Terrestrial animals are animals that live predominantly or entirely on land (e.g., cats, ants, snails), as compared with aquatic animals, which liv...
Oviparous animals are female animals that lay their eggs, with little or no other embryonic development within the mother. This is the reproductive...
NoNot a migrant
Animals that do not make seasonal movements and stay in their native home ranges all year round are called not migrants or residents.
The blue-eyed ground dove is 15.5 cm (6.1 in) long. The male's head, neck, wing coverts, uppertail coverts, and breast are purplish red. Its lower breast, belly, flanks, shoulders, and back are browner. Its vent and undertail coverts are white. The closed wing shows dark brown and chestnut with iridescent blue spots. The central tail feathers are rufous and the outer ones darker. Its eye is blue surrounded by bare gray skin. The adult female is paler, especially on its underparts. The juvenile has rufous edges on many feathers and the wing's spots are obscure.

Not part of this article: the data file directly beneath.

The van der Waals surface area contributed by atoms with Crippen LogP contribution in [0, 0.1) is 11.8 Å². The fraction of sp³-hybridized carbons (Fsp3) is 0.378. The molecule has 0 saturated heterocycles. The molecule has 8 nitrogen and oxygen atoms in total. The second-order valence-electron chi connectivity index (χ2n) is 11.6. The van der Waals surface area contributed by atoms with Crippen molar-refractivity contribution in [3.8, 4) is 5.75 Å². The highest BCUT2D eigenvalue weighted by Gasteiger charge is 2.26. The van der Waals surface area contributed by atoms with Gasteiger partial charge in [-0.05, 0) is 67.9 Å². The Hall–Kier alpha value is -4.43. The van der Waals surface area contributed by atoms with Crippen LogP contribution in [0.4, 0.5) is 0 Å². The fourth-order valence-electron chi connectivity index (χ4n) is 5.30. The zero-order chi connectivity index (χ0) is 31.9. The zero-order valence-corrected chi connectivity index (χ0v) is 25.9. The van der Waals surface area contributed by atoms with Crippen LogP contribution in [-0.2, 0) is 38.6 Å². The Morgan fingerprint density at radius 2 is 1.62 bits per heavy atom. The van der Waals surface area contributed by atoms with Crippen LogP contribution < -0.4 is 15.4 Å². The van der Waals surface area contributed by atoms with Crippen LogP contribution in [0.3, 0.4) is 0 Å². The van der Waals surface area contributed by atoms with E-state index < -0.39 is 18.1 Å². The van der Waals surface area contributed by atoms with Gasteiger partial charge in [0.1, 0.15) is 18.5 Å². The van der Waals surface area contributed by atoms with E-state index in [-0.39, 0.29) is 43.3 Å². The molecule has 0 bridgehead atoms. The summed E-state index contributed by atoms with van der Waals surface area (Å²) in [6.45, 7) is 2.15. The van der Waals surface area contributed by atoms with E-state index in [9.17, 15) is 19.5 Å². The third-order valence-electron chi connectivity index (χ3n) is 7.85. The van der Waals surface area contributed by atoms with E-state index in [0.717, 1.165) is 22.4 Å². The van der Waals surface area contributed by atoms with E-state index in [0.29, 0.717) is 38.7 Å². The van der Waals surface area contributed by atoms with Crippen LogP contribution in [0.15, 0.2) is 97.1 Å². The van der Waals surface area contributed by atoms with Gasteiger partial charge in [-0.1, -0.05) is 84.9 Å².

The blue-eyed ground dove inhabits open savannah and grasslands in the Brazilian cerrado. The only reliable records since 1980 are in the states of Minas Gerais, Mato Grosso, and Mato Grosso do Sul, and only in the first of these have any been seen since 2007. There are historical records of specimens from Mato Grosso in the early 1800s, São Paulo in 1904, and Goiás in the early 1940s.
No information on the blue-eyed ground dove's feeding behavior or diet has been published. It presumably feeds on seeds like the others of its genus.
No information is available on the blue-eyed ground dove's breeding phenology.
The IUCN has assessed the blue-eyed ground dove as Critically Endangered. "This species is very rare with only few recent records, suggesting that the total population is extremely small. A continuing decline is inferred from rapid rates of habitat loss in the region."